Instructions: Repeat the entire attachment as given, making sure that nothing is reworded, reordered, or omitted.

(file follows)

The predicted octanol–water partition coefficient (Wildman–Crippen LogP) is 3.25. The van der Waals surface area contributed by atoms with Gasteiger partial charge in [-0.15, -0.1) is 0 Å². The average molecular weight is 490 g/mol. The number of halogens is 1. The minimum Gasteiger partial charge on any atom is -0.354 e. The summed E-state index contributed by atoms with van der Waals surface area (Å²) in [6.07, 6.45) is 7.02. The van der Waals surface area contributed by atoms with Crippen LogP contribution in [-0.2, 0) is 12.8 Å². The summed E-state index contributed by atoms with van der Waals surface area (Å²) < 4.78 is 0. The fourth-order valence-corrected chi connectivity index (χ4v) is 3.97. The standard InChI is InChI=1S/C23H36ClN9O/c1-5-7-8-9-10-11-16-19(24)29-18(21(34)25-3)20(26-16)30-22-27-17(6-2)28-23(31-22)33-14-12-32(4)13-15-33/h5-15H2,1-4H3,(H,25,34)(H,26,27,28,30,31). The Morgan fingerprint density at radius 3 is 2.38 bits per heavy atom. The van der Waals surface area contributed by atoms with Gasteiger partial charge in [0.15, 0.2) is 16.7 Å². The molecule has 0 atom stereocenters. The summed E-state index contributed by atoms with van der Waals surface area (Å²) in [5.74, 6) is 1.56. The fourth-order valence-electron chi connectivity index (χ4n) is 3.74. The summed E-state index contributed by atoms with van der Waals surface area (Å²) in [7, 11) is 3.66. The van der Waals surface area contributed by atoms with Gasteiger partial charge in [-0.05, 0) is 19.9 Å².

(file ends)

The predicted octanol–water partition coefficient (Wildman–Crippen LogP) is 3.25. The van der Waals surface area contributed by atoms with Gasteiger partial charge in [-0.15, -0.1) is 0 Å². The average molecular weight is 490 g/mol. The number of halogens is 1. The minimum Gasteiger partial charge on any atom is -0.354 e. The summed E-state index contributed by atoms with van der Waals surface area (Å²) in [6.07, 6.45) is 7.02. The van der Waals surface area contributed by atoms with Crippen LogP contribution in [-0.2, 0) is 12.8 Å². The summed E-state index contributed by atoms with van der Waals surface area (Å²) < 4.78 is 0. The fourth-order valence-corrected chi connectivity index (χ4v) is 3.97. The standard InChI is InChI=1S/C23H36ClN9O/c1-5-7-8-9-10-11-16-19(24)29-18(21(34)25-3)20(26-16)30-22-27-17(6-2)28-23(31-22)33-14-12-32(4)13-15-33/h5-15H2,1-4H3,(H,25,34)(H,26,27,28,30,31). The Morgan fingerprint density at radius 3 is 2.38 bits per heavy atom. The van der Waals surface area contributed by atoms with Gasteiger partial charge in [0.15, 0.2) is 16.7 Å². The molecule has 0 atom stereocenters. The summed E-state index contributed by atoms with van der Waals surface area (Å²) in [5.74, 6) is 1.56. The fourth-order valence-electron chi connectivity index (χ4n) is 3.74. The summed E-state index contributed by atoms with van der Waals surface area (Å²) in [7, 11) is 3.66. The van der Waals surface area contributed by atoms with Gasteiger partial charge in [-0.05, 0) is 19.9 Å².